Chapter Three:

"Jasper Yuta"

Two male interns escorted the nineteen year old into the therapists office. Compared to the two accompanying him, the teen looked malnourished and unhealthy, skinny. But his weight was average for his height. The interns were just larger and more muscular.

One intern pushed the teen forward, for whatever reason, and the teen stumbled a few steps. It was widely known, and there had been several complaints by the institution's residents, that these two interns liked to pick on residents. This was but one institution for the criminal and mentally insane for young adults. Several media stories had been done on this institution, and every report gave it a warming glow, saying that the residents were treated with respect and humane.

Some would disagree, namely a choice few of the residents that the two particular interns targeted. But when a reporter came to interview the staff, these "troublesome residents" were locked away.

That included Jasper Yuta. And he had a reputation for being the most troublesome of all. He had a nickname among the residents: "Straight-Jacket Yuta", which he took in stride, but they would never say it to his face. He had a record of being wrapped in a jacket and sent to isolation more than any resident for causing trouble. Once, someone called him "Straight-Jacket Yuta" to his face, and the next thing the resident knew, he woke up in the infirmary with three broken rips, a broken nose, and two blackened eyes.

The other residents respected, or rather didn't make any trouble for him, obeying him without question, and giving him whatever he wanted. Except for the staff and especially these two interns.

The therapists office, which was on site, was a spacious room and furnished with soft, big furniture, and everything was secured down. It was also policy to never bring in anything that could be used as a weapon by a resident and to lock up all personal items before a session began.

Jasper had come to this room once a week. As long as he resided in this institution, Friday was his day.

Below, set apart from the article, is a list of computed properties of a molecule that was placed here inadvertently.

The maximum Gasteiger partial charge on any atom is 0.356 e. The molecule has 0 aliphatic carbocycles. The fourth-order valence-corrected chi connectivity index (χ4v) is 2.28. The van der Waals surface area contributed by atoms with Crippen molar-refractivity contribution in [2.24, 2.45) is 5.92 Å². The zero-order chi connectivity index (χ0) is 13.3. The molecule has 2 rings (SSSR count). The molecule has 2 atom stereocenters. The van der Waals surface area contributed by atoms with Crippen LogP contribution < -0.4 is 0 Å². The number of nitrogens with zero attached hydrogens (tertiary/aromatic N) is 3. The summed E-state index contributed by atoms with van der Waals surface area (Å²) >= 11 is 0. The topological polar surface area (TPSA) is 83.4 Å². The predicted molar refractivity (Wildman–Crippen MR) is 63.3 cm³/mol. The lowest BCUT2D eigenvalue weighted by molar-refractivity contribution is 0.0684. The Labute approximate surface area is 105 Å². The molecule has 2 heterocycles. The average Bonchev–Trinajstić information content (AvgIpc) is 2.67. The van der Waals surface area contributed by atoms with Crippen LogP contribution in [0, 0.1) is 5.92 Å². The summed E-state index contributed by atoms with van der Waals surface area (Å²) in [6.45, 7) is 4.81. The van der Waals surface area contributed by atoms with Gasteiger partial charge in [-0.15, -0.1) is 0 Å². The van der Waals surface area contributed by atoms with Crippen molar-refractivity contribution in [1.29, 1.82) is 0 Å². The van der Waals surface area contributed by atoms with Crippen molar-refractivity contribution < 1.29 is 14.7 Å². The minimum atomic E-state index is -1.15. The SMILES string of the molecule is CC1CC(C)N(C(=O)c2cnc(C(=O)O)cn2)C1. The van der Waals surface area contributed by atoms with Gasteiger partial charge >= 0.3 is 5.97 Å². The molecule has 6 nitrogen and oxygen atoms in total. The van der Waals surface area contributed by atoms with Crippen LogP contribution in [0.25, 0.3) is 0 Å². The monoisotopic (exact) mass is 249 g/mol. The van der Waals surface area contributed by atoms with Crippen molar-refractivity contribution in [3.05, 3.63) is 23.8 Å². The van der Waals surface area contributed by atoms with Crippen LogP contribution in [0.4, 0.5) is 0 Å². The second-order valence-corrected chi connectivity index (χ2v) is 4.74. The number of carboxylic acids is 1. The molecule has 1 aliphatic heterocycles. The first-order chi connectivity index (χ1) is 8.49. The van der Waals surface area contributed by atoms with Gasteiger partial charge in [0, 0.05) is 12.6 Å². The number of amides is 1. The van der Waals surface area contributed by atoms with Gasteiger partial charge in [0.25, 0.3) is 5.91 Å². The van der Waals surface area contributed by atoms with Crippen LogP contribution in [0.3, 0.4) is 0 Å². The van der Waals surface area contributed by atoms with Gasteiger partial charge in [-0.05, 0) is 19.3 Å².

He had been coming here for four years straight, ever since he was transferred from an another institution, and one before that, and another before that, and one that solely dealt with unstable children, thirteen and under, after he escaped from one other.

Since his arrival, he was watched like a hawk. And even though it was illegal, every resident in this institution had a GPS pellet surgically implanted under their skin on their left forearm that tracked their location, health, and anything else prudent. For security purposes, if they stepped beyond a certain boundary, they would be shocked like a dog to halted them in their tracks.

Of course, if anyone knew about it, the human rights groups would be in an uproar. So, it was kept under wraps, in conjunction with the DIET and the Japanese judiciary bodies, controversial as it was.

It was actually a test project, and if successful, would then be implemented to every health institution, correctional facility, and prison in the country. So far, in two years, it had a one-hundred percent success rate.

The therapist stood in the middle of the room next to a one-seater chair, which sat next to a light blue, large, but soft couch. He wasn't a particularly tall man, but he had a presence about him that made him look both educated and confident—a therapist for a number of years. But he was not Japanese, he was American. It was also policy in this institution to pair residents with therapists who not only spoke their language fluently, but who also compared to them nationally. Apparently, it made the residents feel more comfortable, albeit the racial undertones of the practice. However, it worked. And avoided any conniptions by the residents.

Jasper straightened and glanced back at the two interns with hate in his eyes.

"Please, gentlemen," the middle-aged therapist, with the colonial beard, said. He adjusted his glasses with a thumb. He had the same look of the KFC fried-chicken ikon. "There's no need for violence. This may be an institution for the unhealthy-minded" —politically correctly stated— "but everyone deserves respect. Or should I inform your superiors of your illicit behaviour?"

Jasper Yuta smirked at the two interns, who were also American. In Japan, Americans were both loved and hated at the same time, but they made the best enforcers for authority because they just looked meaner. Both men frowned, and then returned a nasty stare to the teen. Yuta knew he would get a beating for his smirk later and they'd blame him for misbehaving.

One intern said, "Sorry doc, but Jasper gives us a lot of trouble, and the only way he'll listen is if you beat sense into him."

"Dumb thugs like you two need to respect their intelligential betters," Jasper mocked.

"See, he's being contentious and rude again," the other intern said.

Jasper's brow arched. "Impressive, you actually do have a brain. Contentious is a big word for an idiot like you."

"Ok, that's enough," the therapist said. "I've read your file, Jasper, and it does say you have a very high IQ. But to belittle others is beyond some, don't you agree?"

"I get bored, there's not a lot to do here."

"There's plenty to do in the infirmary, especially if you're recovering from a beatdown, you little shit!" the first intern said.

"Okay, let cooler heads prevail," the therapist said calmly. "I would like to speak with Jasper Yuta alone. Please lock the door on your way out, gentlemen. I'll give you the usual signal to inform you that the session is over, so you can unlock the door."